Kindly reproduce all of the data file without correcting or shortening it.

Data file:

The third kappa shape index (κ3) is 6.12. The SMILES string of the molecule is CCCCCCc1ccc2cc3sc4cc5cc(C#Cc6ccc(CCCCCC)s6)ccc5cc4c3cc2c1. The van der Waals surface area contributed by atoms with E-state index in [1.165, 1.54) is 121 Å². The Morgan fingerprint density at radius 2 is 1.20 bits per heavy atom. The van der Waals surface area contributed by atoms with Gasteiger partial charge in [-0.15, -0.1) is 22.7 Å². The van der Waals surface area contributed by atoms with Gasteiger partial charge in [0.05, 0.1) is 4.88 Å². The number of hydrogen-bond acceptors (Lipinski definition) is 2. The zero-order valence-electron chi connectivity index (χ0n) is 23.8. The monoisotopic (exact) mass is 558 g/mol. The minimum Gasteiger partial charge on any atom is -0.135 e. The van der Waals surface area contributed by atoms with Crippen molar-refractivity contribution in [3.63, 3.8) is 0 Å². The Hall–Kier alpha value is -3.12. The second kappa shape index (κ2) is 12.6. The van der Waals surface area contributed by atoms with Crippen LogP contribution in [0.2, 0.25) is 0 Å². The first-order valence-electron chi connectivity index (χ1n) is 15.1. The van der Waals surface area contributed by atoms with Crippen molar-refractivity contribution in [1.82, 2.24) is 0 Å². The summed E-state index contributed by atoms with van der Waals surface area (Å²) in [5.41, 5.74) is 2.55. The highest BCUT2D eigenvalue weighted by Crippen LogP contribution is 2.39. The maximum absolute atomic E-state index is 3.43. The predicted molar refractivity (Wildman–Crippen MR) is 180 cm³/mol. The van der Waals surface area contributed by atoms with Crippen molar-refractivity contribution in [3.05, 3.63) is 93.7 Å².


The third kappa shape index (κ3) is 6.12. The SMILES string of the molecule is CCCCCCc1ccc2cc3sc4cc5cc(C#Cc6ccc(CCCCCC)s6)ccc5cc4c3cc2c1. The van der Waals surface area contributed by atoms with E-state index in [1.165, 1.54) is 121 Å². The Morgan fingerprint density at radius 2 is 1.20 bits per heavy atom. The van der Waals surface area contributed by atoms with Gasteiger partial charge in [-0.15, -0.1) is 22.7 Å². The van der Waals surface area contributed by atoms with Gasteiger partial charge in [0.05, 0.1) is 4.88 Å². The number of hydrogen-bond acceptors (Lipinski definition) is 2. The zero-order valence-electron chi connectivity index (χ0n) is 23.8. The monoisotopic (exact) mass is 558 g/mol. The minimum Gasteiger partial charge on any atom is -0.135 e. The van der Waals surface area contributed by atoms with Crippen molar-refractivity contribution in [3.63, 3.8) is 0 Å². The Hall–Kier alpha value is -3.12. The second kappa shape index (κ2) is 12.6. The van der Waals surface area contributed by atoms with Crippen LogP contribution in [0.2, 0.25) is 0 Å². The first-order valence-electron chi connectivity index (χ1n) is 15.1. The van der Waals surface area contributed by atoms with Crippen molar-refractivity contribution in [1.82, 2.24) is 0 Å². The summed E-state index contributed by atoms with van der Waals surface area (Å²) in [5.41, 5.74) is 2.55. The highest BCUT2D eigenvalue weighted by Crippen LogP contribution is 2.39. The maximum absolute atomic E-state index is 3.43. The predicted molar refractivity (Wildman–Crippen MR) is 180 cm³/mol. The van der Waals surface area contributed by atoms with Crippen molar-refractivity contribution in [3.05, 3.63) is 93.7 Å².